Academic journal article Cityscape

Are Homeowners Better Neighbors during Housing Booms? Understanding Civic and Social Engagement by Tenure during the Housing Market Cycle

Academic journal article Cityscape

Are Homeowners Better Neighbors during Housing Booms? Understanding Civic and Social Engagement by Tenure during the Housing Market Cycle

Article excerpt

Introduction

The United States is emerging from a decade of housing market flux in which most major regions underwent three distinct periods-expansion, recession, and recovery-in residential investment from the mid-2000s through the early 2010s. Increasing housing production and demand defined the expansion period. Falling housing production and demand, and increasing foreclosures and vacancies, characterized the recession period. Declining foreclosures and vacancies and changing property ownership and tenure composition, largely through the disposition of foreclosures, punctuated the recovery period.

These stages offer an opportunity to deepen our understanding of how housing market cycles affect the social benefits of homeownership (Lindblad, Manturuk, and Quercia, 2013; Rohe and Lindblad, 2013). A common rationale for subsidizing homeownership is that it builds strong communities due to homeowners' greater civic and social engagement. Because homeowners are eager to increase their property values and are less transient, they may be more likely than renters to become involved in local affairs and to get to know their neighbors. Existing research largely confirms these suppositions (Blum and Kingston, 1984; Cox, 1982; DiPasquale and Glaeser, 1999; Lindblad, Manturuk, and Quercia, 2013; Lyons and Lowery, 1989; Manturuk, Lindblad, and Quercia, 2010, 2012; McCabe, 2013; Rohe and Basolo, 1997; Rohe and Lindblad, 2013; Rohe and Stegman, 1994; Rohe, Van Zandt, and McCarthy, 2001; Rossi and Weber, 1996; Shlay, 2006). However, these studies overlook the role that changing economic conditions during the housing market cycle may play in these outcomes. It is unknown whether differences between homeowners' and renters' civic and social engagement narrow or widen during the housing market cycle, particularly during recessions when homeowners may experience declines in their property values (Rohe and Lindblad, 2013).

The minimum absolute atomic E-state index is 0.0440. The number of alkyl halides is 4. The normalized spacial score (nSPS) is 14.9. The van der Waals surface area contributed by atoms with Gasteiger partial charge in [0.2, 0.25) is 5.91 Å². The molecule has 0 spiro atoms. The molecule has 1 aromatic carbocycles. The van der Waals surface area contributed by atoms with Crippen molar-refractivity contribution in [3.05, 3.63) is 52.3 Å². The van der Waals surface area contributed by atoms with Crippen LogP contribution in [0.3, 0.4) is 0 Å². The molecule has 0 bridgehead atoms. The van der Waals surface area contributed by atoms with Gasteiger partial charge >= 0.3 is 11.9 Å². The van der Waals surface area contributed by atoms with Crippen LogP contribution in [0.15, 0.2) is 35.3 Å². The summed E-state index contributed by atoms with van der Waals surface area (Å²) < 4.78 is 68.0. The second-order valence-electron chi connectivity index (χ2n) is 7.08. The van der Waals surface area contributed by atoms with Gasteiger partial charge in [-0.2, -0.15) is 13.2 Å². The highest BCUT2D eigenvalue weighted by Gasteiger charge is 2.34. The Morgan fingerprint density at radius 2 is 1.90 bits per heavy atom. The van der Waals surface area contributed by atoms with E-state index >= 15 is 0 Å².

This research helps to fill this gap by using pooled data on civic and social engagement in U.S. metropolitan areas from the 2003 to 2013 American Time Use Surveys (ATUS). We use a two-stage Cragg hurdle analysis to test whether homeowners have greater civic and social engagement than renters across the housing market cycle and then specifically during expansion periods, when property values are rising or stable, during recessions, when property values are falling, and during recovery periods, when the market returns to equilibrium. Examining this question sheds light on whether a social justification exists for countercyclical or even procyclical policies to intervene in the housing market to promote homeownership. Might policies to shore up housing markets in times of distress help to maintain and enhance community social fabric?

In what follows, we first discuss the reasons why homeowners may have greater civic and social engagement than renters and synthesize the findings of existing research testing these claims. Then we discuss theory on how changing economic conditions during the housing market cycle may alter homeowners' engagement relative to renters. This discussion is followed by a description of the data and methodology and then a summary of the results. We conclude by highlighting key takeaways from the study and implications for further research and policymaking.

The Link Between Tenure and Civic and Social Engagement

The social benefits of homeownership have long been the focus of debate (Dietz and Haurin, 2003; Rohe and Lindblad, 2013; Rohe, Van Zandt, and McCarthy, 2001; Rossi and Weber, 1996; Shlay, 2006). One key purported social benefit of homeownership is heightened civic and social engagement, which together may lead to stronger communities that are better able to make improvements and respond to threats.

Civic Engagement

We define civic engagement as formal, goal-oriented participation in neighborhood, charitable, church, or government organizations or processes, such as helping out at a church soup kitchen or attending a public meeting on a development proposal. …

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